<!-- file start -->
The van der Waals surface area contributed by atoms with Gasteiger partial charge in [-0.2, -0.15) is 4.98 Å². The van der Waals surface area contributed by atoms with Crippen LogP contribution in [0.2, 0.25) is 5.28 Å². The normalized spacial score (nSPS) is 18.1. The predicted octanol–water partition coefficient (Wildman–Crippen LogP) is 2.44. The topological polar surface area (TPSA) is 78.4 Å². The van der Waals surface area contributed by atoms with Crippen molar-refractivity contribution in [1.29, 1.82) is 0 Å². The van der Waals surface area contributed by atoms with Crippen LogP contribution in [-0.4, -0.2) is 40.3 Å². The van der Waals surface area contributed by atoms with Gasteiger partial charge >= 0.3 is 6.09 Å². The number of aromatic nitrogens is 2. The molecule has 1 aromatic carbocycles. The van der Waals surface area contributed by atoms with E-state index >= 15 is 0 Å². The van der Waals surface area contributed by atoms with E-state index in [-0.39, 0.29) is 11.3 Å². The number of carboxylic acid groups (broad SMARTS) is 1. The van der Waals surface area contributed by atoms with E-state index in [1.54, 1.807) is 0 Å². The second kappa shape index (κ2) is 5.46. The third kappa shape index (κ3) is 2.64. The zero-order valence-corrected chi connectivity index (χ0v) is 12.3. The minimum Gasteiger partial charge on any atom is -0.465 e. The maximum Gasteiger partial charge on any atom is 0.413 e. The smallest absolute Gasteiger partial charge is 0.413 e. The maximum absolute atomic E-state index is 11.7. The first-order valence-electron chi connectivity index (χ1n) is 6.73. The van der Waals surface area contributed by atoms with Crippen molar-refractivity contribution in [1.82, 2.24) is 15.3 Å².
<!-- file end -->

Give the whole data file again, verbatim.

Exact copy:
The van der Waals surface area contributed by atoms with Gasteiger partial charge in [-0.2, -0.15) is 4.98 Å². The van der Waals surface area contributed by atoms with Crippen LogP contribution in [0.2, 0.25) is 5.28 Å². The normalized spacial score (nSPS) is 18.1. The predicted octanol–water partition coefficient (Wildman–Crippen LogP) is 2.44. The topological polar surface area (TPSA) is 78.4 Å². The van der Waals surface area contributed by atoms with Crippen molar-refractivity contribution in [1.29, 1.82) is 0 Å². The van der Waals surface area contributed by atoms with Crippen LogP contribution in [-0.4, -0.2) is 40.3 Å². The van der Waals surface area contributed by atoms with Gasteiger partial charge >= 0.3 is 6.09 Å². The number of aromatic nitrogens is 2. The molecule has 1 aromatic carbocycles. The van der Waals surface area contributed by atoms with E-state index >= 15 is 0 Å². The van der Waals surface area contributed by atoms with E-state index in [-0.39, 0.29) is 11.3 Å². The number of carboxylic acid groups (broad SMARTS) is 1. The van der Waals surface area contributed by atoms with E-state index in [1.54, 1.807) is 0 Å². The second kappa shape index (κ2) is 5.46. The third kappa shape index (κ3) is 2.64. The zero-order valence-corrected chi connectivity index (χ0v) is 12.3. The minimum Gasteiger partial charge on any atom is -0.465 e. The maximum Gasteiger partial charge on any atom is 0.413 e. The smallest absolute Gasteiger partial charge is 0.413 e. The maximum absolute atomic E-state index is 11.7. The first-order valence-electron chi connectivity index (χ1n) is 6.73. The van der Waals surface area contributed by atoms with Crippen molar-refractivity contribution in [1.82, 2.24) is 15.3 Å².